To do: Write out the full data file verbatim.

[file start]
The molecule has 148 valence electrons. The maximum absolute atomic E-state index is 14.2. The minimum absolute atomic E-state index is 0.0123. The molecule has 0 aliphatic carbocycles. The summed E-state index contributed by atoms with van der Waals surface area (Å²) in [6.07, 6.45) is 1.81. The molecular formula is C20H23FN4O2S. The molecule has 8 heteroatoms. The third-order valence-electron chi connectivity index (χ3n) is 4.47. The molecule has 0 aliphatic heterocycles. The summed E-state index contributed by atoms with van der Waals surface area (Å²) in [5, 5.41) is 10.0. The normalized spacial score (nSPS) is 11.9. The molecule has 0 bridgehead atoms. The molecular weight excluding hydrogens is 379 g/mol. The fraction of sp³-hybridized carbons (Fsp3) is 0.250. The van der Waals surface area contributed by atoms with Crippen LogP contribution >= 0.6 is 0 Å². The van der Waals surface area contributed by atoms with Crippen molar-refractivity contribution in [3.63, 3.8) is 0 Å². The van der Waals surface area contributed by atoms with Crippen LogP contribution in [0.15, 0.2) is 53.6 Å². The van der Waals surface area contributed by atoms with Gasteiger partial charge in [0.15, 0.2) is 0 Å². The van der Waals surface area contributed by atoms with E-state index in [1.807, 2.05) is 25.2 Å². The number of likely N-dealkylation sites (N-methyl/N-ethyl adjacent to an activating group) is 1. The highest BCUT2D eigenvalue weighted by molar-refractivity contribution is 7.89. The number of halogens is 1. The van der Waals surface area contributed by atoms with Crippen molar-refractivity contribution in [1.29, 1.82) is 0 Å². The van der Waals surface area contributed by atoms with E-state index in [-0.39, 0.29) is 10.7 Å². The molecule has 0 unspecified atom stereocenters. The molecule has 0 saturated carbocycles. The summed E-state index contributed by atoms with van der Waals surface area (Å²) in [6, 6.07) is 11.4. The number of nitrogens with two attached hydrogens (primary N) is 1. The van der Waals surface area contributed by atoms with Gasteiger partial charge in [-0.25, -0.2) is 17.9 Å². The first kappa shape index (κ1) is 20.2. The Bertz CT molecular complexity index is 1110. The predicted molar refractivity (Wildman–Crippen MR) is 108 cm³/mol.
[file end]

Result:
The molecule has 148 valence electrons. The maximum absolute atomic E-state index is 14.2. The minimum absolute atomic E-state index is 0.0123. The molecule has 0 aliphatic carbocycles. The summed E-state index contributed by atoms with van der Waals surface area (Å²) in [6.07, 6.45) is 1.81. The molecular formula is C20H23FN4O2S. The molecule has 8 heteroatoms. The third-order valence-electron chi connectivity index (χ3n) is 4.47. The molecule has 0 aliphatic heterocycles. The summed E-state index contributed by atoms with van der Waals surface area (Å²) in [5, 5.41) is 10.0. The normalized spacial score (nSPS) is 11.9. The molecule has 0 bridgehead atoms. The molecular weight excluding hydrogens is 379 g/mol. The fraction of sp³-hybridized carbons (Fsp3) is 0.250. The van der Waals surface area contributed by atoms with Crippen LogP contribution >= 0.6 is 0 Å². The van der Waals surface area contributed by atoms with Crippen molar-refractivity contribution in [3.63, 3.8) is 0 Å². The van der Waals surface area contributed by atoms with Crippen LogP contribution in [0.15, 0.2) is 53.6 Å². The van der Waals surface area contributed by atoms with Gasteiger partial charge in [0.15, 0.2) is 0 Å². The van der Waals surface area contributed by atoms with E-state index in [1.807, 2.05) is 25.2 Å². The number of likely N-dealkylation sites (N-methyl/N-ethyl adjacent to an activating group) is 1. The highest BCUT2D eigenvalue weighted by molar-refractivity contribution is 7.89. The number of halogens is 1. The van der Waals surface area contributed by atoms with Crippen molar-refractivity contribution in [1.29, 1.82) is 0 Å². The van der Waals surface area contributed by atoms with E-state index in [-0.39, 0.29) is 10.7 Å². The molecule has 0 unspecified atom stereocenters. The molecule has 0 saturated carbocycles. The summed E-state index contributed by atoms with van der Waals surface area (Å²) in [6, 6.07) is 11.4. The number of nitrogens with two attached hydrogens (primary N) is 1. The van der Waals surface area contributed by atoms with Gasteiger partial charge in [-0.25, -0.2) is 17.9 Å². The first kappa shape index (κ1) is 20.2. The Bertz CT molecular complexity index is 1110. The predicted molar refractivity (Wildman–Crippen MR) is 108 cm³/mol.